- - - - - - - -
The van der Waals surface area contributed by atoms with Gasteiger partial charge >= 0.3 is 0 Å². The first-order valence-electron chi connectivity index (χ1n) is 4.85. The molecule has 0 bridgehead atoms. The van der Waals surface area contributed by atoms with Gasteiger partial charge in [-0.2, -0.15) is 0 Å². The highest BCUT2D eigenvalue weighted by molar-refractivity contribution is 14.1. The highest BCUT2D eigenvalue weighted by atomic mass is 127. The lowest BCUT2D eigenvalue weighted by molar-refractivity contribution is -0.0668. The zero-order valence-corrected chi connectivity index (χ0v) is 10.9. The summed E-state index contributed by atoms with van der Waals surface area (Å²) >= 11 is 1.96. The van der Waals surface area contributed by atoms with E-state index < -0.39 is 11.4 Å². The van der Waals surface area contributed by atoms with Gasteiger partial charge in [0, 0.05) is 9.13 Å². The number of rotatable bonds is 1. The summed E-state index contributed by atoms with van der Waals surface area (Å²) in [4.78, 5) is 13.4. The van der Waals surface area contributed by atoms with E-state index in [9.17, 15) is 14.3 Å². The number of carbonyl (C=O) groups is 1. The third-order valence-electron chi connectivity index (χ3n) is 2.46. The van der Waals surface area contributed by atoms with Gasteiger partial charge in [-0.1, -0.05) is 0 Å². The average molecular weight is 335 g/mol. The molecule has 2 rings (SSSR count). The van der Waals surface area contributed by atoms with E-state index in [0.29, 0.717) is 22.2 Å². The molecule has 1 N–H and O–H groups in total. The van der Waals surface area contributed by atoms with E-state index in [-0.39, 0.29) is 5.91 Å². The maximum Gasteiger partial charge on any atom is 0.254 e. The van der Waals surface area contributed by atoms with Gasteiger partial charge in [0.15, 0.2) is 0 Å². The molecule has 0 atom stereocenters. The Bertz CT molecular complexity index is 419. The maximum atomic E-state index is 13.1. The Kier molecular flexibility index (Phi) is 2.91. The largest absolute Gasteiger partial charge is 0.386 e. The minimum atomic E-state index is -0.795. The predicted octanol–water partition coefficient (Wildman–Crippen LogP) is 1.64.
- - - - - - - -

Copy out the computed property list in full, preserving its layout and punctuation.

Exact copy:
The van der Waals surface area contributed by atoms with Gasteiger partial charge >= 0.3 is 0 Å². The first-order valence-electron chi connectivity index (χ1n) is 4.85. The molecule has 0 bridgehead atoms. The van der Waals surface area contributed by atoms with Gasteiger partial charge in [-0.2, -0.15) is 0 Å². The highest BCUT2D eigenvalue weighted by molar-refractivity contribution is 14.1. The highest BCUT2D eigenvalue weighted by atomic mass is 127. The lowest BCUT2D eigenvalue weighted by molar-refractivity contribution is -0.0668. The zero-order valence-corrected chi connectivity index (χ0v) is 10.9. The summed E-state index contributed by atoms with van der Waals surface area (Å²) >= 11 is 1.96. The van der Waals surface area contributed by atoms with E-state index < -0.39 is 11.4 Å². The van der Waals surface area contributed by atoms with Gasteiger partial charge in [0, 0.05) is 9.13 Å². The number of rotatable bonds is 1. The summed E-state index contributed by atoms with van der Waals surface area (Å²) in [4.78, 5) is 13.4. The van der Waals surface area contributed by atoms with E-state index in [9.17, 15) is 14.3 Å². The number of carbonyl (C=O) groups is 1. The third-order valence-electron chi connectivity index (χ3n) is 2.46. The van der Waals surface area contributed by atoms with Gasteiger partial charge in [-0.1, -0.05) is 0 Å². The average molecular weight is 335 g/mol. The molecule has 2 rings (SSSR count). The van der Waals surface area contributed by atoms with E-state index in [0.29, 0.717) is 22.2 Å². The molecule has 1 N–H and O–H groups in total. The van der Waals surface area contributed by atoms with E-state index in [-0.39, 0.29) is 5.91 Å². The maximum Gasteiger partial charge on any atom is 0.254 e. The van der Waals surface area contributed by atoms with Gasteiger partial charge in [0.15, 0.2) is 0 Å². The molecule has 0 atom stereocenters. The Bertz CT molecular complexity index is 419. The maximum atomic E-state index is 13.1. The Kier molecular flexibility index (Phi) is 2.91. The largest absolute Gasteiger partial charge is 0.386 e. The minimum atomic E-state index is -0.795. The predicted octanol–water partition coefficient (Wildman–Crippen LogP) is 1.64.